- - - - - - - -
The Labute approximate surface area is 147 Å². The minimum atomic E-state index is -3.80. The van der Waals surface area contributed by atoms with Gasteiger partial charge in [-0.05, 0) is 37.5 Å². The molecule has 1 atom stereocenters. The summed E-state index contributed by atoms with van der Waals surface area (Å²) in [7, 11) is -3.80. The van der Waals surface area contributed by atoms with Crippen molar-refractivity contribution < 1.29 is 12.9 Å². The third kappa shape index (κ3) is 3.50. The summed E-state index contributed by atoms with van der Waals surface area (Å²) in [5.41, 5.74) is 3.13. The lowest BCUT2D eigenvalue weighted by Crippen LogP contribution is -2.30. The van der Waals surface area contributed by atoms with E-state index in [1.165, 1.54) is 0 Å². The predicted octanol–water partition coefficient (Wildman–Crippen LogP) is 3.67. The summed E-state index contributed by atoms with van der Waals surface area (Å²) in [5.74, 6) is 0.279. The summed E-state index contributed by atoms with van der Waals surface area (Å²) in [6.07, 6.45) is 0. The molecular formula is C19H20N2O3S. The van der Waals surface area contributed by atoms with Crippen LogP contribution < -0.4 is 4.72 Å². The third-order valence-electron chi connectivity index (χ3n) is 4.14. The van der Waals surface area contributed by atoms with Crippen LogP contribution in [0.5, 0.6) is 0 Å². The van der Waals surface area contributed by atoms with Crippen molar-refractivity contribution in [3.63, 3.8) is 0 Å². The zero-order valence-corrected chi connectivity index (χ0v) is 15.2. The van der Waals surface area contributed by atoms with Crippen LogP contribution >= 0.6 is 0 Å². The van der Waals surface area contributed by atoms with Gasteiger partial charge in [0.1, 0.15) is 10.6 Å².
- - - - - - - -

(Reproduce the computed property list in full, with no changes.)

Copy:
The Labute approximate surface area is 147 Å². The minimum atomic E-state index is -3.80. The van der Waals surface area contributed by atoms with Gasteiger partial charge in [-0.05, 0) is 37.5 Å². The molecule has 1 atom stereocenters. The summed E-state index contributed by atoms with van der Waals surface area (Å²) in [7, 11) is -3.80. The van der Waals surface area contributed by atoms with Crippen molar-refractivity contribution < 1.29 is 12.9 Å². The third kappa shape index (κ3) is 3.50. The summed E-state index contributed by atoms with van der Waals surface area (Å²) in [5.41, 5.74) is 3.13. The lowest BCUT2D eigenvalue weighted by Crippen LogP contribution is -2.30. The van der Waals surface area contributed by atoms with E-state index in [1.165, 1.54) is 0 Å². The predicted octanol–water partition coefficient (Wildman–Crippen LogP) is 3.67. The summed E-state index contributed by atoms with van der Waals surface area (Å²) in [5.74, 6) is 0.279. The summed E-state index contributed by atoms with van der Waals surface area (Å²) in [6.07, 6.45) is 0. The molecular formula is C19H20N2O3S. The van der Waals surface area contributed by atoms with Crippen LogP contribution < -0.4 is 4.72 Å². The third-order valence-electron chi connectivity index (χ3n) is 4.14. The van der Waals surface area contributed by atoms with Crippen LogP contribution in [0.5, 0.6) is 0 Å². The van der Waals surface area contributed by atoms with Crippen molar-refractivity contribution in [3.63, 3.8) is 0 Å². The zero-order valence-corrected chi connectivity index (χ0v) is 15.2. The van der Waals surface area contributed by atoms with Crippen LogP contribution >= 0.6 is 0 Å². The van der Waals surface area contributed by atoms with Gasteiger partial charge in [0.1, 0.15) is 10.6 Å².